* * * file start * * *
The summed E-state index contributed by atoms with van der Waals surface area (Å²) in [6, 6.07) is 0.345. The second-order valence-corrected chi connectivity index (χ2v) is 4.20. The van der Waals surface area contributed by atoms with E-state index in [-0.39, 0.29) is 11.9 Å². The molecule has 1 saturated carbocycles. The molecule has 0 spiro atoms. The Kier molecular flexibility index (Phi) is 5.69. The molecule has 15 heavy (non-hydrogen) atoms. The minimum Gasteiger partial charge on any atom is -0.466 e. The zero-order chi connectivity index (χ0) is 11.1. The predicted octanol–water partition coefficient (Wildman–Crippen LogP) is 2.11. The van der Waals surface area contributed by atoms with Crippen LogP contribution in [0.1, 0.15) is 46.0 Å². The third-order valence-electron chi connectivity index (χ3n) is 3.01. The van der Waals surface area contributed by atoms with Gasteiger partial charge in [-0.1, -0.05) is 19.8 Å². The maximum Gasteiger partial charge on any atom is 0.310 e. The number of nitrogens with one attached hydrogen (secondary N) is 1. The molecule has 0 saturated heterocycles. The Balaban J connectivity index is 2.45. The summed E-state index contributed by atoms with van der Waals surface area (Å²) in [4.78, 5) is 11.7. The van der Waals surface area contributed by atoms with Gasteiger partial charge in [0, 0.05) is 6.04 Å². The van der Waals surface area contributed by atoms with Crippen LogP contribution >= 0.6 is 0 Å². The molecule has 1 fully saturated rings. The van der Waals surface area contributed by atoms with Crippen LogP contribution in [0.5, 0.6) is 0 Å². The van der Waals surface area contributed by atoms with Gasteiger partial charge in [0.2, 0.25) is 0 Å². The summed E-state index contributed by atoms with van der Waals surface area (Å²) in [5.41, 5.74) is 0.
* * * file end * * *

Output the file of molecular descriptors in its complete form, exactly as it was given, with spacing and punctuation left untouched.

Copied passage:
The summed E-state index contributed by atoms with van der Waals surface area (Å²) in [6, 6.07) is 0.345. The second-order valence-corrected chi connectivity index (χ2v) is 4.20. The van der Waals surface area contributed by atoms with E-state index in [-0.39, 0.29) is 11.9 Å². The molecule has 1 saturated carbocycles. The molecule has 0 spiro atoms. The Kier molecular flexibility index (Phi) is 5.69. The molecule has 15 heavy (non-hydrogen) atoms. The minimum Gasteiger partial charge on any atom is -0.466 e. The zero-order chi connectivity index (χ0) is 11.1. The predicted octanol–water partition coefficient (Wildman–Crippen LogP) is 2.11. The van der Waals surface area contributed by atoms with Crippen LogP contribution in [0.1, 0.15) is 46.0 Å². The third-order valence-electron chi connectivity index (χ3n) is 3.01. The van der Waals surface area contributed by atoms with Gasteiger partial charge in [-0.1, -0.05) is 19.8 Å². The maximum Gasteiger partial charge on any atom is 0.310 e. The number of nitrogens with one attached hydrogen (secondary N) is 1. The molecule has 0 saturated heterocycles. The Balaban J connectivity index is 2.45. The summed E-state index contributed by atoms with van der Waals surface area (Å²) in [4.78, 5) is 11.7. The van der Waals surface area contributed by atoms with Gasteiger partial charge in [0, 0.05) is 6.04 Å². The van der Waals surface area contributed by atoms with Crippen LogP contribution >= 0.6 is 0 Å². The molecule has 1 fully saturated rings. The van der Waals surface area contributed by atoms with Crippen LogP contribution in [0.5, 0.6) is 0 Å². The van der Waals surface area contributed by atoms with Gasteiger partial charge in [0.2, 0.25) is 0 Å². The summed E-state index contributed by atoms with van der Waals surface area (Å²) in [5.41, 5.74) is 0.